Water: Vessel Water Discharge
EPA and the Committee on the Marine Transportation System
|Oceans, Coasts, Estuaries & Beaches Quick Finder|
|Oceans, Coasts, & Estuaries Home Coastal Watershed Protection||Marine Pollution Prevention Monitoring and Assessment||Ocean & Coastal Partnerships Frequently Asked Questions||Coasts for Kids|
Top: Port of Jacksonville, Fla., portside loader and freighter at the dock.
Middle: Dundalk, Md., trucks, train tracks and loaders in the harbor.
Bottom: Crane loaders at Port of Jacksonville, Fla.
Ports and harbors are valuable links to domestic and international commerce and opportunity for recreation. We all use marine transportation to receive imports and ship out exports. Ports are home to recreational and commercial fishing fleets, as well as small boats, ferries and cruise ships.
Ports may be found along on our ocean coasts, the Gulf of Mexico, Great Lakes, and U.S. inland waterways. Because they are often sited in sensitive coastal and inland aquatic areas, America's ports and harbors play a vital role in protecting our valuable resources.
EPA and its partners have been working on several projects to examine and explain the impact of shipping, port locations and waste management, among other issues related to the marine transportation industry.
Dredged Material Management
EPA's Dredged Material Management Program supports environmentally responsible dredged material planning and management. Dredged material management includes development of environmental criteria, review of draft permits, testing dredged material to be disposed, consideration of alternatives to dredging and disposal options, site designations, and encouraging beneficial uses of dredged material.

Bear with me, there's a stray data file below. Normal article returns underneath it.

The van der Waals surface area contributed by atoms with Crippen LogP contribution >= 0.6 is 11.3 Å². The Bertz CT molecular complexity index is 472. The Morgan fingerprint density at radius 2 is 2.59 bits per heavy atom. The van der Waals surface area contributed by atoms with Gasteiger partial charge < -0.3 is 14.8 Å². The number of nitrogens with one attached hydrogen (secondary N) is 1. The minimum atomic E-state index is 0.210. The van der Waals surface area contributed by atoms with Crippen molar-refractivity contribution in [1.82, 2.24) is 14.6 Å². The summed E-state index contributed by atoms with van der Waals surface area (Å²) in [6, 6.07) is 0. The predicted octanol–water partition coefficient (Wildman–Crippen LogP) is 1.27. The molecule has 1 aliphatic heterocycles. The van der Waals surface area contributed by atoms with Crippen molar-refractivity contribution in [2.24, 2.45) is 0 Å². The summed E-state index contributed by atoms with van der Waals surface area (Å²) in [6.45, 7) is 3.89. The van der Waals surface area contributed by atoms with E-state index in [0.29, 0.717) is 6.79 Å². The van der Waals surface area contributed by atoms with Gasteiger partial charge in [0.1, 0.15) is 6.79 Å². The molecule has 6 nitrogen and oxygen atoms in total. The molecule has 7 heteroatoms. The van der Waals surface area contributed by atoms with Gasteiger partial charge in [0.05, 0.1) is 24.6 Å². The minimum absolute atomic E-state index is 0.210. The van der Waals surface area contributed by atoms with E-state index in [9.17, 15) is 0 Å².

Invasive Species and Ballast Water
One of the greatest threats to U.S. waters and ecosystems is caused by the uncontrolled spread of invasive species. Both terrestrial and aquatic invasive species can be harmful to our waters - some affect the water directly, while other species affect the land in ways that harm the water. Ballast water can contain living organisms taken up in a port half-way around the world, which can invade the area where the water is discharged.
Cruise Ship Water Discharges
EPA is assessing waste water discharges from cruise ships and reviewing regulatory options for control.
Uniform National Discharge Standards (UNDS) For Armed Forces Vessels
UNDS requires EPA and the Department of Defense to jointly establish uniform standards nationwide for discharges incidental to the normal operation of armed forces vessels.
EPA participates in the Committee on Marine Transportation System on environmental issues such as dredging and ship channel configuration, reducing pollutant sources during operations and cargo handling. EPA also works on ballast waster management to reduce invasions of non-indigenous species, and the management of discharges from cruise ships, armed forces, and recreational vessels.